British fashion giant Boohoo has announced plans to create 5,000 new jobs in the UK over the next five years as part of a new investment strategy.
The group will invest 500 million pounds into the strategy, which will include the creation of additional warehouse space and improved technologies to bolster its profits.
“The investments we have planned will help us to continue our growth, increasing our customer base both at home and abroad, adding even more value as we do so,” CEO John Lyttle said in a statement.
The fashion group, which owns brands Nasty Gal, PrettyLittleThing, Misspap, Karen Millen and Coast, has been one of the success stories during the pandemic, with sales soaring as it capitalised on consumers’ accelerated shift to online channels during lockdown.
Part of the company’s aggressive growth strategy includes snapping up smaller rivals or struggling companies. In January, Boohoo bought Debenhams’ online business, while in February it acquired the Dorothy Perkins, Wallis and Burton brands from the collapsed Arcadia empire.
In May, Boohoo reported a 41 percent increase in full-year revenue to 1.745 billion pounds, while adjusted EBITDA increased 37 percent to 173.6 million pounds.
Boohoo was launched as a single brand in 2006 and today comprises 13. The Manchester-based group has a growing global appeal, with around half of its sales now coming from international markets such as the US and Australia.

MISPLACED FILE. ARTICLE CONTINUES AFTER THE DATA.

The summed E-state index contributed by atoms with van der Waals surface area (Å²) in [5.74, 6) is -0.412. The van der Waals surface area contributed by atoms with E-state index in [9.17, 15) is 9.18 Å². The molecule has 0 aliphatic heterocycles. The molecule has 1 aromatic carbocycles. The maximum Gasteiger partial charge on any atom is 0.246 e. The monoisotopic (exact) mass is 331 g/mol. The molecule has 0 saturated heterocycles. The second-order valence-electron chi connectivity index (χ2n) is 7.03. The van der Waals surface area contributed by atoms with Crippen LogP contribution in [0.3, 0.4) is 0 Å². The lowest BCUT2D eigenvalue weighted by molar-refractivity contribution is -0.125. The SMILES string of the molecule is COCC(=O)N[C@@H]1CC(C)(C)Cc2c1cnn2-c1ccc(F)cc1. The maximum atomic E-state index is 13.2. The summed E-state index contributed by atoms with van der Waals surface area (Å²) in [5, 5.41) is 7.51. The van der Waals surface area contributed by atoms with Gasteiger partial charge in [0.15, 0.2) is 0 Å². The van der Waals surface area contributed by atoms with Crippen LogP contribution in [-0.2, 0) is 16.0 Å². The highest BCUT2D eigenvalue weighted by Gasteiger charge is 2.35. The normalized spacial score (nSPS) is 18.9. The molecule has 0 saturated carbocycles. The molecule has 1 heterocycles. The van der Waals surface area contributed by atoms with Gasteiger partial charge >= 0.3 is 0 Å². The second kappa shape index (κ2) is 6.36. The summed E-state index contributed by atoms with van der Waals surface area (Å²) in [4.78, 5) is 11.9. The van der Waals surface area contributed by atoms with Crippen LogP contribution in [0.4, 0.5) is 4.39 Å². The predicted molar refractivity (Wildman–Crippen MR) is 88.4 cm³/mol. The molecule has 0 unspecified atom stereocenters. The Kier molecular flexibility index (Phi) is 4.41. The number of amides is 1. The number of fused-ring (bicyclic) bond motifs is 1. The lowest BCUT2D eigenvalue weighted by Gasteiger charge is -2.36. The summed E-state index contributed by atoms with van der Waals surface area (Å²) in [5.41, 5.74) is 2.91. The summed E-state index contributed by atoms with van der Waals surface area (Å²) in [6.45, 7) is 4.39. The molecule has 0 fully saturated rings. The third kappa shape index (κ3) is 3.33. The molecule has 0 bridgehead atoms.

But the online-only retailer has also faced heavy criticism in recent years over the treatment of workers in its UK supply chain. A Sunday Times investigation last year alleged that certain factories in Leicester that supply clothing to Boohoo were forcing employees to work while sick with Covid-19 and paying just 3.50 pounds per hour.
Boohoo launched an independent review of its supply chain which found “many failings”, leading to the group launching its Agenda for Change programme in which it set out six steps to enhance its supplier audit and compliance procedures.
It also cut ties with hundreds of factories.
But two new separate reports over the past weeks by Sky News and I News alleged there was still exploitation going on in Leicester’s textile industry, where the majority of Boohoo’s clothing is made.
In response to the reports, a Boohoo spokesperson said: “Boohoo is committed to the highest standards of ethical compliance within its supply chain. Suppliers are wholly expected to adhere to these standards, and any concerns such as those raised by Sky News are immediately investigated.
“Since last year’s independent review, the group has repeatedly stated its determination in rebuilding a garment industry in Leicester with a robust, fair and transparent supply chain.”